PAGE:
10 Grant-Writing Tips
This PLTW Blog entry is an excerpt from the PLTW Fundraising Toolkit. You can download the full toolkit here.
Drawing on our research and experience, we’ve compiled 10 grant-writing tips to help you and your team write a strong application in support of your PLTW program.
Check out our tips below:
1. Carefully review the guidelines for the funding you are seeking.
Because there is usually a large demand for their limited resources, grantmakers may first check to make sure applicants have followed guidelines before taking the time to fully review a request. If the group applying has not followed the directions, the application could go straight to the trash.
Many grantmakers today have information on their websites on what they support, whom they support, when they accept new requests, and how to request support. They will typically also explain the process for applying and even provide a preview of the application questions.
2. Make sure the grant opportunity aligns with your priorities and goals.
After reviewing the grantmaker’s guidelines and getting a better understanding of their goals and priorities, you need to ensure your organization is eligible for funding and that your request aligns well with the opportunity. Ask yourself, for instance, if your PLTW program has support from leadership and key staff who will help meet the grantmaker’s program and reporting requirements. Following these steps will lead to greater chances of being awarded and achieving your program’s goals.
3. Create a checklist of all information you need and then prioritize that list.
After looking at the grant guidelines, obtain a list of application questions and any required attachments ahead of time.
Next, you’ll want to inventory all the information you need to collect, list out who has the information you need, and make a prioritized checklist. Doing this will save some time and avoid headaches, especially as the due date nears.
Note as you’re prioritizing tasks that some questions or required attachments will require more time and attention than others. For example, you may be required to attach a W-9 to the application; since it may take longer to get this paperwork, you’ll want to focus on this early in the process. The same idea applies if, for example, the application requires that you submit a letter of support from a partner organization. In this case, you’ll want to work on obtaining the letter as soon as possible to give the partner organization plenty of time to prepare.
4. Gather a team.
Grant writing should not be an individual endeavor. It is a collaborative process involving leadership, content experts, and at least one person who can lead the writing. Content experts for a PLTW program might include STEM coordinators, teachers, IT staff, and counselors. The best grant proposals and applications come from a group of people who have brainstormed together and helped determine the key elements of the content, so that the person leading the writing will need only to edit and polish wording.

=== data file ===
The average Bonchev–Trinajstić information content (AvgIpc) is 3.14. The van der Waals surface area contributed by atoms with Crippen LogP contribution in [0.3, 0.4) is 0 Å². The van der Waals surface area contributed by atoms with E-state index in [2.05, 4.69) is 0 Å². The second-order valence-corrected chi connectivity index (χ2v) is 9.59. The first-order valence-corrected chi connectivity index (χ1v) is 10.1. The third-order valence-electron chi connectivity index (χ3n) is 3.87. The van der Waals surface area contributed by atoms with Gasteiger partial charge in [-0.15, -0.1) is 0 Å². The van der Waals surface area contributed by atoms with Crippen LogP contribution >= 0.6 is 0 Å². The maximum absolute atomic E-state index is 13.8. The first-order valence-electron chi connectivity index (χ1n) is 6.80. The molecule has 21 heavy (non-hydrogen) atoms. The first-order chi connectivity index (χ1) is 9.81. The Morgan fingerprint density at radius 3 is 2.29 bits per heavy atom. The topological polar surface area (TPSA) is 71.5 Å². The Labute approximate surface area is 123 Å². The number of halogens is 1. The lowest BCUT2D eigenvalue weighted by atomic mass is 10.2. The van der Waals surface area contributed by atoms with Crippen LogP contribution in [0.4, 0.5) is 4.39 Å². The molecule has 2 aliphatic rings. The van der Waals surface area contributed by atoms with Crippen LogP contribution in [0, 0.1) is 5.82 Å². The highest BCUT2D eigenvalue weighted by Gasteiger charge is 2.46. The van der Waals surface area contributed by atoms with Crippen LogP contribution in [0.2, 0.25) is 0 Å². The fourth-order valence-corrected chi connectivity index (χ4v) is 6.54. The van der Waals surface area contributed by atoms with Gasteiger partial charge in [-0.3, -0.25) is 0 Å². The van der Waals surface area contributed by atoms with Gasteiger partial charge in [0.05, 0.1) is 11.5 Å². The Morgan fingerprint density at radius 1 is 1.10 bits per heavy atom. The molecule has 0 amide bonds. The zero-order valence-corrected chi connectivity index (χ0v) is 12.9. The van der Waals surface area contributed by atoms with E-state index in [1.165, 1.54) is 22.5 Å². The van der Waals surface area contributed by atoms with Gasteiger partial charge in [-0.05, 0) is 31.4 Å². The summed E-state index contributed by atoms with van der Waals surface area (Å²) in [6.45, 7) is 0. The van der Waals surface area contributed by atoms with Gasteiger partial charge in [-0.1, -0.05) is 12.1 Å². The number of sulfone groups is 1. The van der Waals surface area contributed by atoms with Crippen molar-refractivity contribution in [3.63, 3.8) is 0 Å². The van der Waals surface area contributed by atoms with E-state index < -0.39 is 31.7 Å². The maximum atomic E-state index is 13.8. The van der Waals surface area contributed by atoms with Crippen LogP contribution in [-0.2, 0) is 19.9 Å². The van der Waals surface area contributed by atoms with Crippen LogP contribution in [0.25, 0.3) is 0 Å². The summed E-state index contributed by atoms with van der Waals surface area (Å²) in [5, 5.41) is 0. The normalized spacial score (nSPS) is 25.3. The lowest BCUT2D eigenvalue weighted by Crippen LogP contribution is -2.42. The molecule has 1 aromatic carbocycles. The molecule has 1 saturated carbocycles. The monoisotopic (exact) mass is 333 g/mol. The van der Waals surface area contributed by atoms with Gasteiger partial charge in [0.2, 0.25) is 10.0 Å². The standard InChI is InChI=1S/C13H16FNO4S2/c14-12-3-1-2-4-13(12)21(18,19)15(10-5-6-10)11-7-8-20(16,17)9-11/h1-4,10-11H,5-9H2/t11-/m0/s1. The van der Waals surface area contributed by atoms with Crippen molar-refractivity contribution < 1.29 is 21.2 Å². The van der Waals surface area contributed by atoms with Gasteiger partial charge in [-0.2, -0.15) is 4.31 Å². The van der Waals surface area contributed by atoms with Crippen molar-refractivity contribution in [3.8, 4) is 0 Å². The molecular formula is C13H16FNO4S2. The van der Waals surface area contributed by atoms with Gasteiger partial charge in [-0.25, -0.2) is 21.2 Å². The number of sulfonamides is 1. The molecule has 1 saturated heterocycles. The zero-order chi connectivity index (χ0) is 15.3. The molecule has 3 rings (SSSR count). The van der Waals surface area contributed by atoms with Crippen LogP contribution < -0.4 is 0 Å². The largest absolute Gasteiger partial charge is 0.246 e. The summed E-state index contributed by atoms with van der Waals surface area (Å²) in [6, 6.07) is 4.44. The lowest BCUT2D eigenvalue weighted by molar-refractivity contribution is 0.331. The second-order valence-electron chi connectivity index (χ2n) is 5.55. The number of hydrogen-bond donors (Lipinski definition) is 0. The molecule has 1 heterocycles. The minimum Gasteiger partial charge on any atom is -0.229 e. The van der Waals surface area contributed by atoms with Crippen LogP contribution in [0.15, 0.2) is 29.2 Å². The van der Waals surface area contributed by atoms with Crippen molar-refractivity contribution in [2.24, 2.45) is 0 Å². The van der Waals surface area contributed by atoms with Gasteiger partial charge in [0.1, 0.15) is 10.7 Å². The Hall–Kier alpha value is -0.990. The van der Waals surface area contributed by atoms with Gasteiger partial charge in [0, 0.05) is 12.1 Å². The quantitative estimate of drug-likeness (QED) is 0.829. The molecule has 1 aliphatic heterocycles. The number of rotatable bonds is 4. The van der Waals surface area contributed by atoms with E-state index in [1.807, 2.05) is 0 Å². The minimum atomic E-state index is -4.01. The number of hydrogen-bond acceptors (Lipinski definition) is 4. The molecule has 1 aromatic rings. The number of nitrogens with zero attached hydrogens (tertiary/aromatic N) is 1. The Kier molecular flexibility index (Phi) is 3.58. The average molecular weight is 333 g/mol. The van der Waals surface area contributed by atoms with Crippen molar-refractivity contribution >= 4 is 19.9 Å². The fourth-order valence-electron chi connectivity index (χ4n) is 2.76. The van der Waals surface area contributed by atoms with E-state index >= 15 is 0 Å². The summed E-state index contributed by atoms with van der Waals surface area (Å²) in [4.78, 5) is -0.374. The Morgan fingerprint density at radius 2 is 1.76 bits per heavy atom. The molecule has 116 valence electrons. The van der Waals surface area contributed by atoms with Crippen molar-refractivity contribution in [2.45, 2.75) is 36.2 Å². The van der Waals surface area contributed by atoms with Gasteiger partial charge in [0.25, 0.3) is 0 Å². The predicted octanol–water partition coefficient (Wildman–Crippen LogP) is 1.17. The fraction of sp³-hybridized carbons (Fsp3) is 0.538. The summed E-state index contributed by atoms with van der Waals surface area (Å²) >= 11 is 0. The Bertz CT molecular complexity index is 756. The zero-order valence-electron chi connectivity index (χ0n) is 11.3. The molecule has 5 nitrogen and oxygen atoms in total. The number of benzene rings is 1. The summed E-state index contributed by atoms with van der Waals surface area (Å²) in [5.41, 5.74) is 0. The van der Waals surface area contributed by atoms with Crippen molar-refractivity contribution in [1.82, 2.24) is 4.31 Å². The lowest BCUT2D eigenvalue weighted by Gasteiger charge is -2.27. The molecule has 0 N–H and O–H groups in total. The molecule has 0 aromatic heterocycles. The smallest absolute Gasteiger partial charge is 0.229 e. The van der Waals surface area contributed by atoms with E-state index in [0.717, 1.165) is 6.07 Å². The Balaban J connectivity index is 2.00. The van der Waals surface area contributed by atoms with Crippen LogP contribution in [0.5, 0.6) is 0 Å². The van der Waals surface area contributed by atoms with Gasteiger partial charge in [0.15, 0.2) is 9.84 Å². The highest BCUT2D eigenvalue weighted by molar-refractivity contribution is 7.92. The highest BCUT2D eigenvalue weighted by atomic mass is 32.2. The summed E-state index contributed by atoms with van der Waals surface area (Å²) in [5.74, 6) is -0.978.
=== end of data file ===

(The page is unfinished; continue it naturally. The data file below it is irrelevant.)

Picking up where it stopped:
5. Begin work long before it is due.
A thoughtful, well-planned request for support can take several weeks for you and your colleagues to compile. If an annual funding opportunity has not yet been announced for this year, check the website or with the grantmaker’s staff for last year’s Request for Proposals (RFP) or grant request details. Using the information from last year can help you start preparing for this year, even if the application varies slightly from year to year.
6. Contact the grantmaker when you have questions or need something clarified.
If contact information is available, feel free to reach out if you have questions or are seeking clarification. Whether your initial conversation is via phone or email, it is wise to first provide a brief explanation about your school and about PLTW’s programs, and state your interest in submitting an application for whichever specific grant you are interested in applying – then pose your questions.
7. Include background information and avoid acronyms.
Don’t take the chance that a grantmaker, even a local one, has any prior knowledge of your school or of the community. Avoid using acronyms or abbreviations on first reference. You don’t know for certain who will review your request or if they have ever heard of your school before reviewing your request.
8. Try to convey your team’s enthusiasm and commitment for the program as best you can.
Venture capitalists and investors often talk about investing in people. Grantmakers often think this way too. The group of people behind any idea or initiative is important. In your request, describe how your school’s leadership and teachers are committed and enthusiastic about your PLTW programs.
9. Read each question carefully, and answer in a complete, yet concise, manner.
Take care to answer each question thoroughly yet directly. Failing to do so could negatively impact your overall application and jeopardize your chances of being awarded.
10. Review your application materials for typos and other errors.
It is essential that your request for support includes all requested attachments and uses complete sentences, proper English grammar, and appropriate punctuation. We recommend teaming up with a colleague who can review your materials before you submit the final application.